Four additions to Taco Bell's $1 breakfast menu items. Image source: Yum! Brands.
Last week, Yum! Brands ' Taco Bell division unleashed its latest attempt to grab market share during the lucrative breakfast hours. The Mexican-themed brand is expanding its previous breakfast value menu to feature no less than 10 value items priced at $1 each. For those fond of citing Stanley Kubrick's Doctor Strangelove as the epitome of brinksmanship gone mad, the quick-service restaurant industry may be offering up a new standard.
Taco Bell commissioned research market firm Edelman Berland to conduct a survey of 1,000 U.S. adult consumers on their value menu preferences last month. In rather tongue-in-cheek fashion, respondents were asked to state their preference to spend $1, versus more than $1, on value items. I was blown away, and you will be as well, to learn that 84% of respondents would rather spend $1, instead of forking over more than $1, when ordering an item from a value menu. As the company's press release wryly noted, these findings just happened to coincide with the nationwide launch of the $1 breakfast menu.
Making sense of this maneuver
The menu makeover demonstrates that two years after entering the breakfast space, Taco Bell is still fiercely intent on building a sustainable morning offering. It's undoubtedly also influenced by McDonald's Corporation 's success with the introduction of all-day breakfast, which is turning out to have wide implications for the entire industry. McDonald's system is so large that an expansion in its breakfast business increases the overall market for quick-service breakfast. Taco Bell wants it what it believes to be its fair share of this market.
From a marketing perspective, the company's eye-catching proposition seems designed to lure value-conscious millennials and bargain seekers in general. Taco Bell would love to tear away a portion of customers who are frequenting McDonald's more often because of all-day breakfast, and their own greater disposable incomes, courtesy of lower gas prices.
This menu shift is all the more striking as most of the quick-service industry is graduating away from the $1 price point. McDonald's has moved its "McPick 2" promotion -- essentially a dollar offer -- to a new slate, the higher-margin "McPick 2 for $5." Similarly, Restaurant Brands International 's Burger King brand is actively promoting its own profitable 2 for $5 "Get Fresh" sandwich offer.
As fellow giants gradually shift profits back to franchisees by raising value price points, Taco Bell has sensed an opening to differentiate itself from nearly every significant competitor. In a subtle manner, the company is also calling out the ridiculous escalation of value menu price competition, while fully participating in it. Whether this is poker, or true economic warfare over the lucrative a.m. peak hours, is difficult for the observer to discern.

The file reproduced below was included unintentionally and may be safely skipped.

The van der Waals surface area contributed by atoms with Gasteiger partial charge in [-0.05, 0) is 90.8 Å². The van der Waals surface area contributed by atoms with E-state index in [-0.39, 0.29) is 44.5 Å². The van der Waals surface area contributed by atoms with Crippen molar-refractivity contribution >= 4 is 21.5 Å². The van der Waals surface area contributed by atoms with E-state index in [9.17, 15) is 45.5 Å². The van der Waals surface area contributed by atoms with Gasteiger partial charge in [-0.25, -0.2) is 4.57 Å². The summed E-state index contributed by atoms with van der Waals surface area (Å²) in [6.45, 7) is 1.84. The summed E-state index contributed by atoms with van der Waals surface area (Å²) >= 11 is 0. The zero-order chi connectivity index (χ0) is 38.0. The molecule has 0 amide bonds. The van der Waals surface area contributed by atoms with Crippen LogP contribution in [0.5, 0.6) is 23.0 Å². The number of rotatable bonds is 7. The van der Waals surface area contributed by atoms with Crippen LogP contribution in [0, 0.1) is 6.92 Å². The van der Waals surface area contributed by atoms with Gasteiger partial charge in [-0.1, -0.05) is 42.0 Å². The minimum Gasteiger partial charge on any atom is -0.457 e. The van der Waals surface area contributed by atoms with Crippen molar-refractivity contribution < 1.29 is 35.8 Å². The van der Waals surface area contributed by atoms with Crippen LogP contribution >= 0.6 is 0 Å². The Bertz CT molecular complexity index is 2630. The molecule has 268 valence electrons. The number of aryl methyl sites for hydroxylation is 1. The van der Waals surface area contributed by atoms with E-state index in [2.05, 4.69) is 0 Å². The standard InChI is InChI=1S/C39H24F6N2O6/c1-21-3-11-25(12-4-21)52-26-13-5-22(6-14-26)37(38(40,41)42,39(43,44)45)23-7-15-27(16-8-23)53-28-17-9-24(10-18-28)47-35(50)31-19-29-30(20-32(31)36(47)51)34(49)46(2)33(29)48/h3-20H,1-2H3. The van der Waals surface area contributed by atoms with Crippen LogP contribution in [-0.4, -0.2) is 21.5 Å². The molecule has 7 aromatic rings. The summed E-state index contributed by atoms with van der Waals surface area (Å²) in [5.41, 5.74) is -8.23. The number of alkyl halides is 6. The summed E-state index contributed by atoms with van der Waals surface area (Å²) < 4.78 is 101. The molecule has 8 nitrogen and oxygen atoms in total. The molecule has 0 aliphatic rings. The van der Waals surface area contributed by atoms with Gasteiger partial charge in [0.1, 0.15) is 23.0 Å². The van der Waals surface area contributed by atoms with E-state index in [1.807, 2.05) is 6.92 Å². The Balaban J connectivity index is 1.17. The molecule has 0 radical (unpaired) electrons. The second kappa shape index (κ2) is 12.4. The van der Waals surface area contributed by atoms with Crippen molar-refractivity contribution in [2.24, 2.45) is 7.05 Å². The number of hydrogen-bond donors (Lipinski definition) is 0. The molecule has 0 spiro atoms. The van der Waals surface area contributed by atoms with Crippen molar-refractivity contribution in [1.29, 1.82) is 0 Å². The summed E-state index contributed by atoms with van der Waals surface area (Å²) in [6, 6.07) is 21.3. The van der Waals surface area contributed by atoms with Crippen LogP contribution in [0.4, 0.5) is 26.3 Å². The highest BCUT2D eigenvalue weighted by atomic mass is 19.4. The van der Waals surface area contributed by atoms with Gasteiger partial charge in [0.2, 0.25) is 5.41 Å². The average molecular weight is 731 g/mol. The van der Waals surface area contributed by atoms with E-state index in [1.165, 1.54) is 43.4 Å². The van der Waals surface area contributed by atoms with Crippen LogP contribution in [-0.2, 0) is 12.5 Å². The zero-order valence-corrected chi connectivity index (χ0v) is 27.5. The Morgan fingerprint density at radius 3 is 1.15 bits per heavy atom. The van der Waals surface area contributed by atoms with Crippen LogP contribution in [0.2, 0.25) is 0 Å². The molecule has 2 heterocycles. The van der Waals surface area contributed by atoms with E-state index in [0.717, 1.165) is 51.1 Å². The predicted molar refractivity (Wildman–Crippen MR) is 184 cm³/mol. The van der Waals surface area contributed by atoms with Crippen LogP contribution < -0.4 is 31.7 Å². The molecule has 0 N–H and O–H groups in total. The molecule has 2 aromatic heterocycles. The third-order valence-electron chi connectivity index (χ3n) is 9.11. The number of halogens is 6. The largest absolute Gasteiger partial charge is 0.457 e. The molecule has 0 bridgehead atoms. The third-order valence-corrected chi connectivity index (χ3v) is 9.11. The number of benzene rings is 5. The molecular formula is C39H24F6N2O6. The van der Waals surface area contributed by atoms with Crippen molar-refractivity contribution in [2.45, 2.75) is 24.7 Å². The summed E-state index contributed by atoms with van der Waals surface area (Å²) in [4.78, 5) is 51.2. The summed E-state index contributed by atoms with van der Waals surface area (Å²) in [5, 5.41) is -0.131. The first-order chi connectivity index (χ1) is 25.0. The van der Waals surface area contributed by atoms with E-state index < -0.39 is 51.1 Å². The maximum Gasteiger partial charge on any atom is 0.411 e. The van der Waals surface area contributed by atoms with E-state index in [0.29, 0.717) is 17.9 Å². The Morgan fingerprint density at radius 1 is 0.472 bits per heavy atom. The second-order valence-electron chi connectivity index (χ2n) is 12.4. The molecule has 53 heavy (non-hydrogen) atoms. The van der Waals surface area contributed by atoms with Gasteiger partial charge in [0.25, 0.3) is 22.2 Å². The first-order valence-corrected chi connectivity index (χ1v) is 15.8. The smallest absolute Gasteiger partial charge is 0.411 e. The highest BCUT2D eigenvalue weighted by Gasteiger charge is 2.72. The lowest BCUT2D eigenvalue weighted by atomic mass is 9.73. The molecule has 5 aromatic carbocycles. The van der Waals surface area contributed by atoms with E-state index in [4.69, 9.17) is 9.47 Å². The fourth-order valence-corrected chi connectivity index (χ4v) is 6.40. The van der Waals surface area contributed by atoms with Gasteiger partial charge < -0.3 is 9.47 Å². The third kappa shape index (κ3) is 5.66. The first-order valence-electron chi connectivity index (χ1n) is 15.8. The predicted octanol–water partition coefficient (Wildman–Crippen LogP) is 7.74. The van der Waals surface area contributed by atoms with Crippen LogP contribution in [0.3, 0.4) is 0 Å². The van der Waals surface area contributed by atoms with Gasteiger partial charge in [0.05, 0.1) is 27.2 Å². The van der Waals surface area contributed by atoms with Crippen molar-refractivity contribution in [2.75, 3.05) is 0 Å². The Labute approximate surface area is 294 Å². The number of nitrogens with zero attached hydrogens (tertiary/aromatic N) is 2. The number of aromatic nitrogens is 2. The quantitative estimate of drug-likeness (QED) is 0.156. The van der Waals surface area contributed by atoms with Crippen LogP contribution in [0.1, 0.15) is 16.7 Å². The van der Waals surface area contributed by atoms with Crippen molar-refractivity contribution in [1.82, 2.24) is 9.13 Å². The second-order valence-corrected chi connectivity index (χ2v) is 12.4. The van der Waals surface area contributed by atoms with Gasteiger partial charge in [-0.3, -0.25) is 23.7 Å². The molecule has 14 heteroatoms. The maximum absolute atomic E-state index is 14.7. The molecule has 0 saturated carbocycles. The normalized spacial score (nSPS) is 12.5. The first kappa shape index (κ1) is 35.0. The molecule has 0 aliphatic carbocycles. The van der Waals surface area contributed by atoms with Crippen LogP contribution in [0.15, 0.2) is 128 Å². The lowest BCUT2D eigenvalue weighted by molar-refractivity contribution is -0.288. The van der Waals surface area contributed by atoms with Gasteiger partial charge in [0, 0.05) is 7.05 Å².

If it's warfare, and the point is to take share from McDonald's by sustaining this campaign for a long while, then my Foolish colleague Rick Munarriz is correct to observe that setting 10 breakfast prices at a single greenback is "a logical shot in this price war."
If it's poker, and Taco Bell means to put this idea to test without a firm long-term commitment, it's the equivalent of upping the ante after most of the players have folded and left the table. That is, most competitors are trying to charge more, not less, as a value tactic. This could reward Taco Bell in the form of higher traffic, but Yum! shareholders may also now be worried over breakfast margins.
About those breakfast margins
A few years ago, the idea to set 10 items on a breakfast menu at $1 might have languished for a few hours on an executive's whiteboard, until an administrative assistant mercifully wiped the brainstorming session clean at the end of the day.
But the velocity of change in a typical promotion or value menu launch has increased noticeably. McDonald's completed its "McPick 2" transition in a matter of weeks. Taco Bell, which is smaller and more nimble, has the ability to move just as quickly if it needs to revamp its bargain menu.
Realistically, with new protein-based items introduced last week such as the "Mini Skillet Bowl," "Breakfast Soft Taco," and "Sausage Flatbread Quesadilla," which I'll wager are barely profitable when traded for a single greenback, this menu configuration is unlikely to remain permanent. Taco Bell boasts the highest restaurant margins within the Yum! Brands portfolio, at 22.3%, so it conceivably could "take pricing" for some time to pinch customers from its peers.
But the division is also 86% franchised, and if the traffic boost from this bold call to consumers fades, franchisees watching their counterparts under competing brands are likely to push with haste for a higher value configuration. Taco Bell's archly commissioned survey may have caught the mood of the consumer dead on, but in this industry, surveys of franchisees' satisfaction are often just as vital in predicting future business direction.
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The article Taco Bell's Breakfast Dollarization: Brilliance, or Folly? originally appeared on Fool.com.
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